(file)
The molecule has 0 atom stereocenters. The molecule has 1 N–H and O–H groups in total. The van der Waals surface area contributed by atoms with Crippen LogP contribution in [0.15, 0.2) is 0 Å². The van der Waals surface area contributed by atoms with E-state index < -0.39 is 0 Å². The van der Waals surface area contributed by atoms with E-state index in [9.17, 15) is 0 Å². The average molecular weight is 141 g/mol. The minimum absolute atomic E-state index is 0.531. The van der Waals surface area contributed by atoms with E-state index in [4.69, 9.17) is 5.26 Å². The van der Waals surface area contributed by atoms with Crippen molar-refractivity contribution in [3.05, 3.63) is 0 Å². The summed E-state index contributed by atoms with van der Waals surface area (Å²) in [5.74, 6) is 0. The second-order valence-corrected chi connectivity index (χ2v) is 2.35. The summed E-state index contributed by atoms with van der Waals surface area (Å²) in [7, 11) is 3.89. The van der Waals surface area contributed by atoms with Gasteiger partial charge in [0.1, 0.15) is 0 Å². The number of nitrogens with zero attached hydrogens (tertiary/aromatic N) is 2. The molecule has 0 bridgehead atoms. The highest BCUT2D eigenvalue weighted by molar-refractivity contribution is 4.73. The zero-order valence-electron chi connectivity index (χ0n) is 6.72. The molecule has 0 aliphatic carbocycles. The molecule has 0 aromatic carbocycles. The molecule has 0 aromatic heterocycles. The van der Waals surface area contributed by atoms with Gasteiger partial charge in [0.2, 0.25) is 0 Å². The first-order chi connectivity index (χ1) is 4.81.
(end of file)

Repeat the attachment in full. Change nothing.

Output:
The molecule has 0 atom stereocenters. The molecule has 1 N–H and O–H groups in total. The van der Waals surface area contributed by atoms with Crippen LogP contribution in [0.15, 0.2) is 0 Å². The van der Waals surface area contributed by atoms with E-state index < -0.39 is 0 Å². The van der Waals surface area contributed by atoms with E-state index in [9.17, 15) is 0 Å². The average molecular weight is 141 g/mol. The minimum absolute atomic E-state index is 0.531. The van der Waals surface area contributed by atoms with E-state index in [4.69, 9.17) is 5.26 Å². The van der Waals surface area contributed by atoms with Crippen molar-refractivity contribution in [3.05, 3.63) is 0 Å². The summed E-state index contributed by atoms with van der Waals surface area (Å²) in [5.74, 6) is 0. The second-order valence-corrected chi connectivity index (χ2v) is 2.35. The summed E-state index contributed by atoms with van der Waals surface area (Å²) in [7, 11) is 3.89. The van der Waals surface area contributed by atoms with Gasteiger partial charge in [0.1, 0.15) is 0 Å². The number of nitrogens with zero attached hydrogens (tertiary/aromatic N) is 2. The molecule has 0 bridgehead atoms. The highest BCUT2D eigenvalue weighted by molar-refractivity contribution is 4.73. The zero-order valence-electron chi connectivity index (χ0n) is 6.72. The molecule has 0 aliphatic carbocycles. The molecule has 0 aromatic carbocycles. The molecule has 0 aromatic heterocycles. The van der Waals surface area contributed by atoms with Gasteiger partial charge in [0.2, 0.25) is 0 Å². The first-order chi connectivity index (χ1) is 4.81.